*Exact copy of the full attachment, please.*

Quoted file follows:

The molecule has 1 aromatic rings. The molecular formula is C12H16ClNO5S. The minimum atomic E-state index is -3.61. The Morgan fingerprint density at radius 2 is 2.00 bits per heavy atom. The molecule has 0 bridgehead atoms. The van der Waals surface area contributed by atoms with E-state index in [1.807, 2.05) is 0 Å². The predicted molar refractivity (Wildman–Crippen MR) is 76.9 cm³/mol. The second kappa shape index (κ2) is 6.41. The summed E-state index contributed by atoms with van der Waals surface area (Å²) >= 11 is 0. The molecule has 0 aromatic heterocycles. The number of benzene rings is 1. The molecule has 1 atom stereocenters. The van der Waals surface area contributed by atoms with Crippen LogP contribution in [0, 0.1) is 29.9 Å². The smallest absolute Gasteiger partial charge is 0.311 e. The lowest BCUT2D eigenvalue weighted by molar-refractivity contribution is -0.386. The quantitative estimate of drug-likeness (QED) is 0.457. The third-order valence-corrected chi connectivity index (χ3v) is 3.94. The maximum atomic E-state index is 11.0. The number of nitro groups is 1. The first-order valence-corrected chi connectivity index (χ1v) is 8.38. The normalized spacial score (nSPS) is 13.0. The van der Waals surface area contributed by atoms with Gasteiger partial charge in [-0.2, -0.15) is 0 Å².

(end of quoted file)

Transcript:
The molecule has 1 aromatic rings. The molecular formula is C12H16ClNO5S. The minimum atomic E-state index is -3.61. The Morgan fingerprint density at radius 2 is 2.00 bits per heavy atom. The molecule has 0 bridgehead atoms. The van der Waals surface area contributed by atoms with E-state index in [1.807, 2.05) is 0 Å². The predicted molar refractivity (Wildman–Crippen MR) is 76.9 cm³/mol. The second kappa shape index (κ2) is 6.41. The summed E-state index contributed by atoms with van der Waals surface area (Å²) >= 11 is 0. The molecule has 0 aromatic heterocycles. The number of benzene rings is 1. The molecule has 1 atom stereocenters. The van der Waals surface area contributed by atoms with Crippen LogP contribution in [0, 0.1) is 29.9 Å². The smallest absolute Gasteiger partial charge is 0.311 e. The lowest BCUT2D eigenvalue weighted by molar-refractivity contribution is -0.386. The quantitative estimate of drug-likeness (QED) is 0.457. The third-order valence-corrected chi connectivity index (χ3v) is 3.94. The maximum atomic E-state index is 11.0. The number of nitro groups is 1. The first-order valence-corrected chi connectivity index (χ1v) is 8.38. The normalized spacial score (nSPS) is 13.0. The van der Waals surface area contributed by atoms with Gasteiger partial charge in [-0.2, -0.15) is 0 Å².